Background: Early intervention services have demonstrated improved outcomes in first episode psychosis (FEP); however, recent evidence shows that treatment benefits may not be sustainable over time. These findings have resulted in repeated recommendations for the implementation of longer term treatment programs. An Internet-based intervention specifically designed for young people with psychosis may provide a cost-effective alternative to prevent loss of treatment benefits from early intervention.
Methods: Our multi-disciplinary team has developed a highly novel online intervention (HORYZONS) in regular consultation with stakeholders within a specialist early psychosis program. HORYZONS integrates: i) peer-to-peer social networking, ii) individually tailored interactive psychosocial interventions, and iii) expert interdisciplinary and peer-moderation in a coherent platform designed to improve long-term outcomes in FEP. The acceptability, safety and initial clinical benefits of HORYZONS were examined through a 1-month pilot study with 20 participants with FEP.
Results: There were no dropouts during the pilot study. Seventy per cent of participants utilised the system for at least 3weeks, 95% used the social networking features, and 60% completed at least 3 therapy modules. System usage was high during the study. There were no incidents and the majority of participants reported feeling safe, empowered and more socially connected using HORYZONS. Analysis revealed a significant reduction in depressive symptoms at follow-up.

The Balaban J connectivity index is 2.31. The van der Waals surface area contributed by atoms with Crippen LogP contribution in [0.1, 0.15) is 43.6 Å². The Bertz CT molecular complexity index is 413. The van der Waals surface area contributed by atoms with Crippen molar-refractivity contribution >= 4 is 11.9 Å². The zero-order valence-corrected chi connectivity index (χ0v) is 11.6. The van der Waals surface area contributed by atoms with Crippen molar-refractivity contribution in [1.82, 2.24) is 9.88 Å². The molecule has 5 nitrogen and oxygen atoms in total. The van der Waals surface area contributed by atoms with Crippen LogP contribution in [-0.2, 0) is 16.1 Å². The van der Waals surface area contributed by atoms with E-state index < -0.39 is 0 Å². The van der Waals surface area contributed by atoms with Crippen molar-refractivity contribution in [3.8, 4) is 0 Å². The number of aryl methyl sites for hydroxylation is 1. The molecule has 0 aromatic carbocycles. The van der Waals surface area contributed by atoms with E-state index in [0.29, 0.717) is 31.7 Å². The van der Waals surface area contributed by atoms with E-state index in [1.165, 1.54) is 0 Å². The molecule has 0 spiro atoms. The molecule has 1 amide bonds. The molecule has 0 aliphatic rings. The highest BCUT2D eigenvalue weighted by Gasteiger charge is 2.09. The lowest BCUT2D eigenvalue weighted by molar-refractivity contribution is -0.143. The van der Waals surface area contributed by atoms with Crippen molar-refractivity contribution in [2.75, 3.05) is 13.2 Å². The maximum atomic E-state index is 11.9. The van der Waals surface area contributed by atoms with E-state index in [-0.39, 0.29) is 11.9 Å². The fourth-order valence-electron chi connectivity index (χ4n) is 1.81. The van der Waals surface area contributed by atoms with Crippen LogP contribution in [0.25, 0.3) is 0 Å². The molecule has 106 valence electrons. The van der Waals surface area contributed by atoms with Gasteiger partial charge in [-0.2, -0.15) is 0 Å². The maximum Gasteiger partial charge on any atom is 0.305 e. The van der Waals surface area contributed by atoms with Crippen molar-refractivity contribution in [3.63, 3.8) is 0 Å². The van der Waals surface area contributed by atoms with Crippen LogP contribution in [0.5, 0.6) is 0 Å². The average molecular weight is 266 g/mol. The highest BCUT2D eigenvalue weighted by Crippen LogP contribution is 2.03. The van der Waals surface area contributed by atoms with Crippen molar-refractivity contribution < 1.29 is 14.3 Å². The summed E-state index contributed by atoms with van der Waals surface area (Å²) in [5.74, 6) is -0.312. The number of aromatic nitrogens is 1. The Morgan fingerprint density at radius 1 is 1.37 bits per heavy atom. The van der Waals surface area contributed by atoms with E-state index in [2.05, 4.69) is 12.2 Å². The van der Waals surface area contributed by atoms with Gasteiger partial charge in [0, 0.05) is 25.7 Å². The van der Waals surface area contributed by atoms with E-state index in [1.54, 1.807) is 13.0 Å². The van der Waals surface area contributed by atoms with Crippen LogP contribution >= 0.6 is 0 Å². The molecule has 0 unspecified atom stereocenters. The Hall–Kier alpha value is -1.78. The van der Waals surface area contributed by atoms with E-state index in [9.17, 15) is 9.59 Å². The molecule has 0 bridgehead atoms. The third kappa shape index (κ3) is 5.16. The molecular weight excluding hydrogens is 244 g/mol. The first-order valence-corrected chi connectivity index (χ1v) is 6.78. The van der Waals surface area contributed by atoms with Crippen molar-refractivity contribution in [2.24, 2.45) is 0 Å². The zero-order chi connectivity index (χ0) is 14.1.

Conclusions: Our results indicate that HORYZONS is feasible, engaging and safe and may augment social connectedness and empowerment in FEP. These findings have significant implications for the enhancement of specialist FEP services. The potential of HORYZONS to improve long-term recovery is worthy of further investigation.
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